April, 2010
By Michael Kalscheur, CFP®
Senior Financial Consultant, Castle Wealth Advisors, LLC

Everyone is always looking for ideas on how to save money. There are dozens of books, hundreds of websites and thousands of articles talking about how you can save money by clipping coupons or reusing aluminum foil. Don’t get me wrong – those things are all good and useful, but how much can this really save you on a monthly basis? $20? $50?

What most people ask is “How can I save enough that it will make an impact? How can I save $500 or more a month?”

Unfortunately there is no silver bullet to save this much on a monthly basis, and all of the ideas outlined here will take time and determination to reach. In other words, don’t anticipate a quick fix.

However, if you are committed to make some adjustments to save what you can, the following are some suggestions on how to do just that:

Housing

If you are like most young people, your home is your biggest asset. However, it is probably your biggest expense as well. Between mortgage payments, property taxes, insurance, lawn and landscaping, routine maintenance and the like, the average homeowner is spending 40% - 50% of their take-home pay on their home. If you want to save money each month, this is the place to start.

  • Refinance the standard mortgage – if your rate is over 6%, refinancing could save you money.
  • Do your own maintenance – cut out lawn and landscaping professionals and you’ll not only save money, but get some exercise and a good tan to boot.
  • Upgrade vs. Upsize – instead of going from a starter home to the bigger home to your dream home, consider adding on or remodeling your current home.
  • Downsize if possible – paying for a big house that you don’t use isn’t a good use of your money.

Food

Food is essential for everyone, but how much should you be spending on it? According to the USDA, the average family of four spends about $800 - $900 per month on food, not including dining out. Therefore, taking some thrifty measures could reduce this cost down by several hundred dollars per month.

  • Plan meals ahead of time – this not only saves frustration at dinner time, but you can buy everything with one trip to the store.
  • Make more than enough – leftovers make great lunches at the office the next day or a tide-me-over until dinner is ready.
  • Buy in bulk and when on sale – Costco and Sam’s Club can save you money, but watch for sales too.
  • Limit dining out “on the fly”– have snacks in the car if you know soccer practice runs over the dinner hour.
  • Plant a garden – with some time and patience you can turn $1 worth of seeds into 10x as much in vegetables.
  • Coupons can help, but compare to store brands – sometimes name brands are still more expensive than store brands or generics, even after the coupons.

Cut the (electric) cord

All of our gadgets and gizmos are fun to have but can also cost a pretty penny on a monthly basis. Look for ways to consolidate or eliminate some of these expenses.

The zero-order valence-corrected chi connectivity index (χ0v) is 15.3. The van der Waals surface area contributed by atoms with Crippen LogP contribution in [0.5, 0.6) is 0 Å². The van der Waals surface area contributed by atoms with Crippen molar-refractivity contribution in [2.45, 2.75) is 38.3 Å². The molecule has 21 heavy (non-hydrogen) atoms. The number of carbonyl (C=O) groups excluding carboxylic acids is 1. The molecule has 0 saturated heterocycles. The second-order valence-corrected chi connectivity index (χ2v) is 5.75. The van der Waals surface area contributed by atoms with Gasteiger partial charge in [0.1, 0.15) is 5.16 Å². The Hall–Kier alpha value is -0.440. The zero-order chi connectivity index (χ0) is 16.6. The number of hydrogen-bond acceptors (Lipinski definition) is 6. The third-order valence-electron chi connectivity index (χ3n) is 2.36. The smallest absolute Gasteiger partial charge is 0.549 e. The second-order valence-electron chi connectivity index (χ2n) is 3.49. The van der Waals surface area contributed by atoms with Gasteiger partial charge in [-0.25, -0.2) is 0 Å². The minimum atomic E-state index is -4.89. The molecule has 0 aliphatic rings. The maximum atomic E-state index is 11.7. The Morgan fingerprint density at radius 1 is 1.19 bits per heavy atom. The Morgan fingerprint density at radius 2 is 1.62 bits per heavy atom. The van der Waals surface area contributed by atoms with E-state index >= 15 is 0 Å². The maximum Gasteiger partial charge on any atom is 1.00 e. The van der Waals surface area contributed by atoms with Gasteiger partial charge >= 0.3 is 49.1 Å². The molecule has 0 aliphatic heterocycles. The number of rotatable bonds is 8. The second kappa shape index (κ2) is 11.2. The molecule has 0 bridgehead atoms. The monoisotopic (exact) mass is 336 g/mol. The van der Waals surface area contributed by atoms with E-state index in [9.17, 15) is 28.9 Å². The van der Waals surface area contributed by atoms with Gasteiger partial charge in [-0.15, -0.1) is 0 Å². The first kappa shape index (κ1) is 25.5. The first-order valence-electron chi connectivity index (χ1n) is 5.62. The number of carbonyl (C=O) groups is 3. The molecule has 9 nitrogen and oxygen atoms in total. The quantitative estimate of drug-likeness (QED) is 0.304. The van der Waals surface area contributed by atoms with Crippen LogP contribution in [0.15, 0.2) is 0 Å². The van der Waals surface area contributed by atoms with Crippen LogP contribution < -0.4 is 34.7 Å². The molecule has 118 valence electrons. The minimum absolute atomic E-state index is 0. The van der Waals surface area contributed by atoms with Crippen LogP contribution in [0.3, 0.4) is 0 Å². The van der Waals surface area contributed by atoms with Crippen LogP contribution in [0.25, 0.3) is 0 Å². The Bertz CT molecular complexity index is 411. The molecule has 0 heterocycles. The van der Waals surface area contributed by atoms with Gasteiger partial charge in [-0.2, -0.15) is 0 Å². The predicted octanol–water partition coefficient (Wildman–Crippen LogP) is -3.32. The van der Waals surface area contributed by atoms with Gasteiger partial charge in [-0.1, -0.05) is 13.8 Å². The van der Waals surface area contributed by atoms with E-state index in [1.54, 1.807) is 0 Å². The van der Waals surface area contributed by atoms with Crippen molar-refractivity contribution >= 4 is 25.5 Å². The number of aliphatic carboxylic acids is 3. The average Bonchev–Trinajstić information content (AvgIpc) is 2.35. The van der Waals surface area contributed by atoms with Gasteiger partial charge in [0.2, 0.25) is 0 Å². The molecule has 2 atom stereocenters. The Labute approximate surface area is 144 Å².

• Cell phones – if you have more than one plan or are paying extra each month for overages, change your plan.
  • Is a land line necessary? Between voice over IP, SKYPE, and OOMA consider dumping your land line.
  • Internet is OK, but satellite, cable and Netflix too? If you want to cut expenses, avoid the bundles and stick with the basics.

Vehicles

You need to get from point A to point B, but how much should it cost you? It is not surprising to hear that families with multiple vehicles can have auto expenses that exceed $1,000 per month. If you include normal maintenance and depreciation on those vehicles, the actual cost could be over $20,000 a year.

  • Shop your insurance – if you haven’t looked around in the last 2 years for new auto insurance, it’s time to make some calls and check online. You should shop your coverage with two to three companies at least every couple of years.
  • Buy used and save – new cars lose 10% - 25% of their value the first year and about 10% each year after. A three year old car may cost half as much as a brand new car, and will be cheaper to plate and insure.
  • Spend 20% - 25% of your income on your next car – this is a good rule of thumb that will keep you out of trouble with a car salesman pushing you into a car too big for your wallet.

Debt & your bank

I used to say there were only 3 kinds of “good” debt: a mortgage, a school loan and a loan to start / grow your business. Now I’d say the only “good” debt is having no debt at all. Remember that banks are in the business of lending money to people, so don’t take a loan just because your bank will lend it to you.

  • Shop around your mortgage – make sure that your home mortgage is at the lowest rate you can get.
  • Pay off car loans fast – the interest is not deductible. Once paid off, start saving that monthly payment.
  • Pay off credit cards even faster – interest rates are usually high, so make this priority #1.

Michael Kalscheur, CFP®, is a Senior Financial Consultant at Castle Wealth Advisors, LLC. Castle specializes in helping families and closely-held business owners with strategies to protect and transition family assets from one generation to the next. Castle’s senior partners also work with clients throughout the country in making logical decisions to help them fulfill their personal and business financial goals. For more information visit www.Castle3.com, call 1-888-849-9559 or contact Michael directly at .